Howard:

How many in your long career at this … I mean you've been doing just this for almost 16 years. How many dentist s out there do you think just do this and stop doing root canals, fillings and crowns and just do sleep medicine? Do you think that's a target for a lot of dentists listening to you today or do you see it more as just another tool in your toolbox, you'll still do cleaning and exams, fillings, root canals and all that stuff and sleep medicine might be 5% of your practice? Where do you see this? Some of these guys I’d podcast interview, it’s all they do. They decided just to specialize in it like an orthodontist, endodontist, periodontist. How many people do you know that have just said, “That's it. I'm only doing this,” versus it’s mainly a part time thing in your office?

 

Glennine:

I see a very high percentage of people that just drop everything in dentistry and go straight to dental sleep medicine but I see that because it's my profession. It's my industry. It’s what I'm engulfed in.

 

Howard:

How many people out there are like that that used to be dentist and only do sleep medicine?

 

Glennine:

I would say if we look at all of the dentists in the country, let’s say there’s 150,000 dentists in the US, I would say that 20,000 of those dentists are doing some sort of sleep appliance whether they're getting patients tested or just using snore guards. They’re doing some sort of dental sleep appliance. I'm basing that off of looking at a lab kind of like Glidewell Lab where they sell the Silencer appliance and they're selling thousands of those a month to dentists across the country. I would say about 20,000 are doing something with dental sleep medicine.

 

 

I would say probably, when you look at the American Academy of Dental Sleep Medicine, they've got … I don't know exactly what their membership numbers are but I’m going to say their membership’s probably anywhere about 3,000 people. These are people that are serious about dental sleep medicine. I would say those type of people are doing anywhere from five or less appliances a month. Those types of people are very serious. Then, you take out of those 3,000, there's probably maybe 500 of those that are dedicated solely to dental sleep medicine and making that their practice and that's all they do.

 

 

Of course, I work with a lot of those because again, that's my industry and that's who I’d like to glean information off of and learn from but I would say as an overall, as far as the masses, most of them are going to add it into their toolbox like you said and have it there as something that they're able to offer their patients. Like I said before, I'd love to see it where it’s as popular as bleaching trays with every practice, that they have some sort of sleep appliance that they can offer patients. One of my favorites out there is Dr. Steve Carstensen. He did exactly what you just said. He just sold his restorative practice and now, he's doing all exclusive dental sleep medicine. It's really because the industry drove him to. He had so many referring physicians sending to him. He got so many patients needing this.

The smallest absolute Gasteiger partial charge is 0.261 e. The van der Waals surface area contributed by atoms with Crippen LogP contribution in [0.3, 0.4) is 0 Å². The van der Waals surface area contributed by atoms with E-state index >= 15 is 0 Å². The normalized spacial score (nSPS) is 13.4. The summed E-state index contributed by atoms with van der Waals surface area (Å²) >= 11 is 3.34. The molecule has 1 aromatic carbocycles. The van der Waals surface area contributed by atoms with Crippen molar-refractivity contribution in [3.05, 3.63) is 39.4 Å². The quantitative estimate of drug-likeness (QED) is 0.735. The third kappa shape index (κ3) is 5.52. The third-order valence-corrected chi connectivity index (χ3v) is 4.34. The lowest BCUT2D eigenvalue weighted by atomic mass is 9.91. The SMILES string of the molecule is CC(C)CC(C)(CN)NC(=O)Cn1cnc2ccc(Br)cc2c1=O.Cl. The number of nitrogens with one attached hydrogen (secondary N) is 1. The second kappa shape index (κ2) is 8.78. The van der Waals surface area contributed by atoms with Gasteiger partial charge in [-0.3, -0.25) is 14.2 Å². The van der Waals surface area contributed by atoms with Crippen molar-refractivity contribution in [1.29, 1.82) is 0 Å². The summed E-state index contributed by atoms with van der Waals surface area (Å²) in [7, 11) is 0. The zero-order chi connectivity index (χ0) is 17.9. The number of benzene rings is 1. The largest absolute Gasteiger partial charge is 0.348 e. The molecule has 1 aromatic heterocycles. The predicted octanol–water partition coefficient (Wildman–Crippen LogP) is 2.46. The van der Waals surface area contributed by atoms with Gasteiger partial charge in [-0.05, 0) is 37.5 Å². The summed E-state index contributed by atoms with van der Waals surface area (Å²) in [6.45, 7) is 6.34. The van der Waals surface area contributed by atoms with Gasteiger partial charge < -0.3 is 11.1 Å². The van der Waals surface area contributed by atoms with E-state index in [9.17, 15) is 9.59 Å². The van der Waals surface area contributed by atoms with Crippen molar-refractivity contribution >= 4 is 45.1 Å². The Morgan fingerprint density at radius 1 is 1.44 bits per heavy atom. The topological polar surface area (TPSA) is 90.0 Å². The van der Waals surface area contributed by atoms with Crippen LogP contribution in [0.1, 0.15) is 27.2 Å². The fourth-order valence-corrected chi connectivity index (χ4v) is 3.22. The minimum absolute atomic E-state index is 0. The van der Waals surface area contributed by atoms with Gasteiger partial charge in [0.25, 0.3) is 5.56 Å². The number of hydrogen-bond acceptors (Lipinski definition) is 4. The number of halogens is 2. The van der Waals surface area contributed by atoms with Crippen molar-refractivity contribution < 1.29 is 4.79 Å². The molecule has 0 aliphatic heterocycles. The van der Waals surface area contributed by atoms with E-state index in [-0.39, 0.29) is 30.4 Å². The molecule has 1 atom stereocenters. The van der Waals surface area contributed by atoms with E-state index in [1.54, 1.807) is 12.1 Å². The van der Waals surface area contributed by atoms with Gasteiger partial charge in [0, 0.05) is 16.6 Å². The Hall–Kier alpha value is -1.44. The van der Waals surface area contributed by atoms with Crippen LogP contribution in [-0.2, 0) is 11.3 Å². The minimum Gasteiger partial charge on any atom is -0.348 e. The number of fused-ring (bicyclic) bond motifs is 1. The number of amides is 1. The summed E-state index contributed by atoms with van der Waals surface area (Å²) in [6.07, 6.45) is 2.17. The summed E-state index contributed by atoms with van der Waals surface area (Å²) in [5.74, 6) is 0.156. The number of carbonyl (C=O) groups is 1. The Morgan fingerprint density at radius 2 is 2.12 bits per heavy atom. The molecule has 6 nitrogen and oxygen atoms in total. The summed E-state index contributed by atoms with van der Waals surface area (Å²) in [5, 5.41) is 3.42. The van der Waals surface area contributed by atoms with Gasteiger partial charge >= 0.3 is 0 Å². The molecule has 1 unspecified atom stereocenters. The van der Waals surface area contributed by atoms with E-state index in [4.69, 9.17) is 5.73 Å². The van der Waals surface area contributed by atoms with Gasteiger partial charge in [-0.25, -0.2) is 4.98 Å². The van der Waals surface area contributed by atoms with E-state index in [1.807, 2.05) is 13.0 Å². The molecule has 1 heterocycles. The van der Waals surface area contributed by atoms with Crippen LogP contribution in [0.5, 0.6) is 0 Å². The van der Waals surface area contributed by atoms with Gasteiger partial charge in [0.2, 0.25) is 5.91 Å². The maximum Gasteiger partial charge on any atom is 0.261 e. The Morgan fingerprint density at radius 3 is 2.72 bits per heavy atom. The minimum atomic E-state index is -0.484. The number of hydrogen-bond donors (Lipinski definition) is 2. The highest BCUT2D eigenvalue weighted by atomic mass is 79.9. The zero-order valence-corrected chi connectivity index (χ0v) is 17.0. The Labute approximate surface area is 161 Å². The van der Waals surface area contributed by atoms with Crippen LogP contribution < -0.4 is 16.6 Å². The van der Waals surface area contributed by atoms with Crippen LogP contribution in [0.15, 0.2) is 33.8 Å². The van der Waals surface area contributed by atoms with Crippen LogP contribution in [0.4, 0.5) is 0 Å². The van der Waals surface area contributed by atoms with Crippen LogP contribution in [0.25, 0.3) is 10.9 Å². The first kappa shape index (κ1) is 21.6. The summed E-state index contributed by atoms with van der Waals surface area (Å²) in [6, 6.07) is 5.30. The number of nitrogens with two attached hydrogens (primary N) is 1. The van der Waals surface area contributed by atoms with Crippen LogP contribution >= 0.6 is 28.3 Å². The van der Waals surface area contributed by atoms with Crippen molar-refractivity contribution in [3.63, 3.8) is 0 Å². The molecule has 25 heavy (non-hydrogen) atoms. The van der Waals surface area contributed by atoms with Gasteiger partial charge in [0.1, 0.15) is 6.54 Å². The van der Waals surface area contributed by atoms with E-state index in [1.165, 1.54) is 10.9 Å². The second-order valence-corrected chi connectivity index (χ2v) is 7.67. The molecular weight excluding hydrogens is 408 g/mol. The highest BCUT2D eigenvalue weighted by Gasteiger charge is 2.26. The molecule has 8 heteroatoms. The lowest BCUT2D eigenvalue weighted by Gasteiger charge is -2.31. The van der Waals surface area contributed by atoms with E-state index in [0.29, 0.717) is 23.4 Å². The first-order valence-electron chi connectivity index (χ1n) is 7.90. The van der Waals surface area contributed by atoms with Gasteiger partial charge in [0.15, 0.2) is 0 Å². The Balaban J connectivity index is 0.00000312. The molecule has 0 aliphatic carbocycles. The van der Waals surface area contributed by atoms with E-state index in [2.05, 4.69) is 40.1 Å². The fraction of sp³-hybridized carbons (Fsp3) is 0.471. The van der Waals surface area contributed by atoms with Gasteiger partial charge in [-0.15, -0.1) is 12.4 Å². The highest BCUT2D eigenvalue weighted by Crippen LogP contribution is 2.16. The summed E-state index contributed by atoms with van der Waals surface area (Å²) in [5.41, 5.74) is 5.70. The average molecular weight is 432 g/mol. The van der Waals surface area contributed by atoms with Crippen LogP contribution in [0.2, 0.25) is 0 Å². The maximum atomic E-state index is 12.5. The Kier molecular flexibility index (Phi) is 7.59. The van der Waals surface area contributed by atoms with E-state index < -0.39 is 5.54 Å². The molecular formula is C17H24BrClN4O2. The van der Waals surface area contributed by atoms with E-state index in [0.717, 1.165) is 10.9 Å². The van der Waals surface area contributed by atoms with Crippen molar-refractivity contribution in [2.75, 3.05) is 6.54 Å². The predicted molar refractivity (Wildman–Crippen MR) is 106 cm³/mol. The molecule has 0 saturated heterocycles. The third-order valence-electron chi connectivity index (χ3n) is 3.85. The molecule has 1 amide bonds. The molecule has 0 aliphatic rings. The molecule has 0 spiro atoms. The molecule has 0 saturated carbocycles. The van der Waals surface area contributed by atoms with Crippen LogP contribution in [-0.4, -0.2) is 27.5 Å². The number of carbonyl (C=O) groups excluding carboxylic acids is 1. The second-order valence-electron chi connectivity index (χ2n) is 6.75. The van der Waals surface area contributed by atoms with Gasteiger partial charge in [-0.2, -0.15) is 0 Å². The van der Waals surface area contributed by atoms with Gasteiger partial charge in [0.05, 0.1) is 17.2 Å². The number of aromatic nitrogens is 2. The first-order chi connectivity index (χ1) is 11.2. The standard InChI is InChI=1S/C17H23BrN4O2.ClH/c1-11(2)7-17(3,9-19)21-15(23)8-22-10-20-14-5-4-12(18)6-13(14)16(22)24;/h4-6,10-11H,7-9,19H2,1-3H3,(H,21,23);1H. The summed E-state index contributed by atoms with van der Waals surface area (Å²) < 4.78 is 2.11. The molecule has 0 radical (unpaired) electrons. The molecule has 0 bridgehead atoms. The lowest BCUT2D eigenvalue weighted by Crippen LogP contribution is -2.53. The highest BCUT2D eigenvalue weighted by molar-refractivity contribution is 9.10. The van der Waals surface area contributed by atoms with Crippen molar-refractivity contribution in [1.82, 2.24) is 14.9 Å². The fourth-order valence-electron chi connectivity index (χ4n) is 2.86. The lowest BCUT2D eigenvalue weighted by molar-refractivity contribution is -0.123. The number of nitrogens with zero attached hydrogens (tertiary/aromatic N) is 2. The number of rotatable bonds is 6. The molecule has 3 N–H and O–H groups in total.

Howard:

Where is he out of?

 

Glennine:

Seattle.

 

Howard:

Steve Carston?

 

Glennine:

Steve Carstensen. Dr. Steve Carstensen-

 

Howard:

Spell Carstensen.

 

Glennine:

C-A-R-S-T-E-N-S-E-N.

 

Howard:

E-N-S-E-N.

 

Glennine:

Yes. Actually, Dr. Carstensen and John Remmers teach the course, the dental sleep medicine course over at Spear and also at the Pankey Institute. Dr. Carstensen teaches the course for the ADA in dental sleep medicine. He's invited me to teach the team portion of that. He's one of my idols because you know he's done exactly what you just said and he's gone exclusive dental sleep medicine.

 

Howard:

I’m going to put you both out of business because I'm going to go back to the CPAP and I'm going to go to Victoria's Secret and have them make a Victoria's Secret CPAP mask so people want to wear their CPAP machine.

 

Glennine:

Hey, that'd be great. That means that people are getting treated. I love it.

 

Howard:

What do they call it in medicine, the insurance? Is it DRGs, diagnostic related groups? It used to be like say you had a tonsillectomy and these physicians are billing out all this stuff. Then, finally, Medicaid and Medicare said stop it, we're just going to have … Is it called the DRG or we’re just going to have a diagnostic related group for a tonsillectomy?

 

Glennine:

Sure.

 

Howard:

Is that how sleep medicine works? Do they just say sleep medicine is 1PDRG or do you itemize that for taking home a machine, reading a diagnosis, oral appliance? Is it all a bunch of little different separate fees or is it just one code for a DRG?

 

Glennine: